One hundred six-by-six inch works adorned the walls of the Virginia Weston Besse Gallery at Featherstone last Saturday evening. They ranged from acrylic paintings to pencil sketches, paper-thin photographs to three-dimensional multimedia works, splatter art to finely detailed sparrows, flowers and farms.

But between those differences they all had one thing in common: no signature. That’s because this was Featherstone’s first anonymous art auction, a fundraising idea the gallery co-opted from a whodunit auction in Jackson Hole, Wyo.

So how does it work?

Photographs by Bob Avakian were easy to spot and very popular. — Jeanna Shepard
  1. “We gave artists a six-by-six canvas and told them they could do whatever they want, as long as they didn’t sign,” Featherstone development director Posie Haeger said.

Featherstone employees then hung the anonymous pieces and viewers had the chance to bid on the ones they liked. When six people wrote their name beneath a particular work, Ms. Haeger would roll a die to determine which name—one through six—would walk away with the art. The selling price for every piece in the gallery was $100.

“It’s luck of the draw,” Ms. Haeger said. “We wanted to do something that was accessible for everyone.”

Artists who contributed works to the auction gained free admission, while others paid a $10 entrance fee. Bidders had to use a discerning eye to try and pick out works from their favorite painters and photographers, while being careful not to break their bank with too many bids. There was no limit to the number of times someone could win, as Randy Parker quickly discovered. He won two of the first five pieces he bid on.

“Their style really appealed to me,” he said of the pieces, both of which turned out to be painted by Anne Besse Shepherd. “I had no idea that they were by the same artist,” he added. “It was just a coincidence.”

Hellie Neumann checks out the artwork. — Jeanna Shepard

Other artists were easier to pick out.

“I can’t deceive anyone,” photographer Bob Avakian confessed. His seven nighttime photographs of classic Island haunts, such as The Galley in Menemsha or the Ferris wheel at the Agricultural Fair, flew off the gallery’s walls.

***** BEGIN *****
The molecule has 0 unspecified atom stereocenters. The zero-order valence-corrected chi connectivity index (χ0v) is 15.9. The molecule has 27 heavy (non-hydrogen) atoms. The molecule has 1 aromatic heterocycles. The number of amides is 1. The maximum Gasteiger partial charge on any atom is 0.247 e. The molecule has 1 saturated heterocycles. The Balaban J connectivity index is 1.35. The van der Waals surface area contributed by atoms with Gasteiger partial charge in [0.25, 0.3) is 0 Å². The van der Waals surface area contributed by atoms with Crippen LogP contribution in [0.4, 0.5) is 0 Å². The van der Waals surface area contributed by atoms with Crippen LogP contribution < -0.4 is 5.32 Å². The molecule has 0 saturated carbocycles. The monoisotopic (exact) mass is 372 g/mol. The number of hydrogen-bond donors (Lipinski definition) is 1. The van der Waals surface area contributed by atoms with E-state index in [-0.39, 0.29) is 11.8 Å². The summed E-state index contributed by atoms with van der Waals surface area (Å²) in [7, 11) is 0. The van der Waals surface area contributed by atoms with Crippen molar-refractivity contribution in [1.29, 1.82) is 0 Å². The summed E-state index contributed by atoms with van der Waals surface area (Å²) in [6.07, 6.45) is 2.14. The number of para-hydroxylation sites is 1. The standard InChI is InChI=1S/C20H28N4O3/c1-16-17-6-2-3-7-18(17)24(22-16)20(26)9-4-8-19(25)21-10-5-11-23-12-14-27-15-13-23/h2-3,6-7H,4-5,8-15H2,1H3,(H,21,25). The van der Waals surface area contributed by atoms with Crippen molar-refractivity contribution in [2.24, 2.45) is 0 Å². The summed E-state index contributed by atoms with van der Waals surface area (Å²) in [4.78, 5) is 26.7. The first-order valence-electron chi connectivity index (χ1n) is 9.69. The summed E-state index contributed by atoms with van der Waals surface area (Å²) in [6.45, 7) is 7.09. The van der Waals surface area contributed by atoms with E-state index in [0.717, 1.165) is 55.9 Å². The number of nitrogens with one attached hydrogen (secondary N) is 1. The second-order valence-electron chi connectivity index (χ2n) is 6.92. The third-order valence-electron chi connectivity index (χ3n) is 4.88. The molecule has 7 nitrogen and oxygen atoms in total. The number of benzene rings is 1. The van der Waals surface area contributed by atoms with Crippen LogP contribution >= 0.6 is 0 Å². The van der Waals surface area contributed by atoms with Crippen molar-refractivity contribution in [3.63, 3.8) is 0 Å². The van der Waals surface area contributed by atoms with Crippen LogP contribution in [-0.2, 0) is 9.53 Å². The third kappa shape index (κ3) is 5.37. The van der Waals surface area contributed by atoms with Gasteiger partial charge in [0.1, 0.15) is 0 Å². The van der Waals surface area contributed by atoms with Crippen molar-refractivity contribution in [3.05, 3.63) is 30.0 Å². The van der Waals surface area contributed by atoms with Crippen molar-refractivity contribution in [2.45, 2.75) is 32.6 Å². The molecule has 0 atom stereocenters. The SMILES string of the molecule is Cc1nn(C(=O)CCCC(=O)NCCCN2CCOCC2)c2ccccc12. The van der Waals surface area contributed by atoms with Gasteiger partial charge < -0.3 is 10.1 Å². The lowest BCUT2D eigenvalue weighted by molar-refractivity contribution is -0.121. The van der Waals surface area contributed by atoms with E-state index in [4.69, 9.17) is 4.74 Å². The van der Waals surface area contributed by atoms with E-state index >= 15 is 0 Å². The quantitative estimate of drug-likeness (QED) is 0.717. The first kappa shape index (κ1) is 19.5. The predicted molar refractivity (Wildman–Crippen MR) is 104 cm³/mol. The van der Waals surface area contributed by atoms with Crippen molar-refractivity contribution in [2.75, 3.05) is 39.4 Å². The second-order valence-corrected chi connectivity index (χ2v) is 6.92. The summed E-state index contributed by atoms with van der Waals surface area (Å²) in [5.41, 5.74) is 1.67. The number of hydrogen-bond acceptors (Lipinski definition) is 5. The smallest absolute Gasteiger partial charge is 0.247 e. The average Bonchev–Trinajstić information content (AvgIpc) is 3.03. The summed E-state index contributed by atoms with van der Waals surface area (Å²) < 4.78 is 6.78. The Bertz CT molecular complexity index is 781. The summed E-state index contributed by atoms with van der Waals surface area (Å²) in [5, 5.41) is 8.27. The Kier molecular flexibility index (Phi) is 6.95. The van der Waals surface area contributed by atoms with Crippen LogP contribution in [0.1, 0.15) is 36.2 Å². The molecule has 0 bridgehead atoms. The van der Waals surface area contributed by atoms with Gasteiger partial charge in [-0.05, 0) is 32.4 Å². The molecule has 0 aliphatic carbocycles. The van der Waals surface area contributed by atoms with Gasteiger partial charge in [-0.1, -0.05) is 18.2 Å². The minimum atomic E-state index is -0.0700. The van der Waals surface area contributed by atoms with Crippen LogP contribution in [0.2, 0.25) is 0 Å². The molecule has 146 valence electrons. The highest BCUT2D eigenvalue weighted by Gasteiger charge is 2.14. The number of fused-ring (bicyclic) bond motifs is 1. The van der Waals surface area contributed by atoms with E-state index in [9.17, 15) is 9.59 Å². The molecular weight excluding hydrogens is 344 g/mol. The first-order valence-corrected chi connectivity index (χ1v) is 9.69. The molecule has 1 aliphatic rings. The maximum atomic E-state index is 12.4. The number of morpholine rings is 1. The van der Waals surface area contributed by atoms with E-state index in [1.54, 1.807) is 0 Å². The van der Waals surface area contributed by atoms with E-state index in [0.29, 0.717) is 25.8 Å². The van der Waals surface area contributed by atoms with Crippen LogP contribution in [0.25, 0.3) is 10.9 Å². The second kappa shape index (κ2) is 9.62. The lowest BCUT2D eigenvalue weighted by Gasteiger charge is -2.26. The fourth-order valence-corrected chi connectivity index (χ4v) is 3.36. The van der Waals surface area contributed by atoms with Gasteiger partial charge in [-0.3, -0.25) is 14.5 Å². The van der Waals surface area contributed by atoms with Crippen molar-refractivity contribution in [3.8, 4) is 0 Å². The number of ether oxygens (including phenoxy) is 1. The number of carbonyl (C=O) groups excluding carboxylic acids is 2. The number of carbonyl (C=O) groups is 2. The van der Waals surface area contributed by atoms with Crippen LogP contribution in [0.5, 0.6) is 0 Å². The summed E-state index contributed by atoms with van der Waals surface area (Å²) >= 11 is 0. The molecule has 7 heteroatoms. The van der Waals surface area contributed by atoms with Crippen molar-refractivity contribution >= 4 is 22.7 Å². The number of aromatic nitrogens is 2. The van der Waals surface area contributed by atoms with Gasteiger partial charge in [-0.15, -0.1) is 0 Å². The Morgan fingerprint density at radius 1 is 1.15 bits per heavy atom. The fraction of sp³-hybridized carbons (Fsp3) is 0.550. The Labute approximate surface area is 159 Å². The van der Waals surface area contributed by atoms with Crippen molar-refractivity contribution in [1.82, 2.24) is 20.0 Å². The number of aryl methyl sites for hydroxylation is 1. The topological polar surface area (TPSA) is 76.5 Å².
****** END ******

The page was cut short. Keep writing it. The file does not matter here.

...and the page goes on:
“I’m surprised,” Mr. Avakian said. “I was expecting to see seven of my photos hanging here tonight, but when I walked in 30 minutes late somebody came running up to me with a photo they’d won, and it was the only picture of mine I saw all evening.”

Most of the auction’s surprises came from the dice rolls. Louise Clough bid on a painting of a small shack in Menemsha that garnered quick interest among the viewers.

“It’s an amazing little painting, so detailed,” her husband Marston said. “Whatever it is, it’s got the mood.”

When the die-roll revealed a four (according to inside sources the most commonly rolled number of the night) Olga Church’s jubilation drowned out the Clough’s disappointment.

Kanta Lipsky takes home a prized new possession - all artwork cost $100. — Jeanna Shepard

“Oh my God, I won!” Ms. Church exclaimed. After she pulled out her wallet, excitement quickly gave way to panic. “I have to see if I can pay for it. I can’t remember how many I put my name on.”

Both Ms. Haeger and Featherstone director Ann Smith had their eyes on a textured, baby blue and gold painting with distinctive geometric figures. Island artist Donna Straw didn’t need to sign her name for everyone in the gallery to know it was hers.

“When I brought it in, both Posie and Ann said they wanted it, so I knew I’d make $100 for Featherstone,” Ms. Straw said. “It was a pay it forward piece for me.”

Along with Island mainstays, the show featured dozens of other artists who had never before had their work hung at Featherstone. In total, the gallery represented 70 different artists on Saturday.

“We were surprised with how many people contributed to this who we were not familiar with,” Ms. Haeger said. “It’s a nice option for people who may not feel totally comfortable entering their work in a normal show and a way to open our doors to a new community of artists.”

Ms. Straw agreed.

“This is a great fundraiser,” she said. “They should do it every year. It’s like picking chocolates from a box. Everybody loves chocolate.”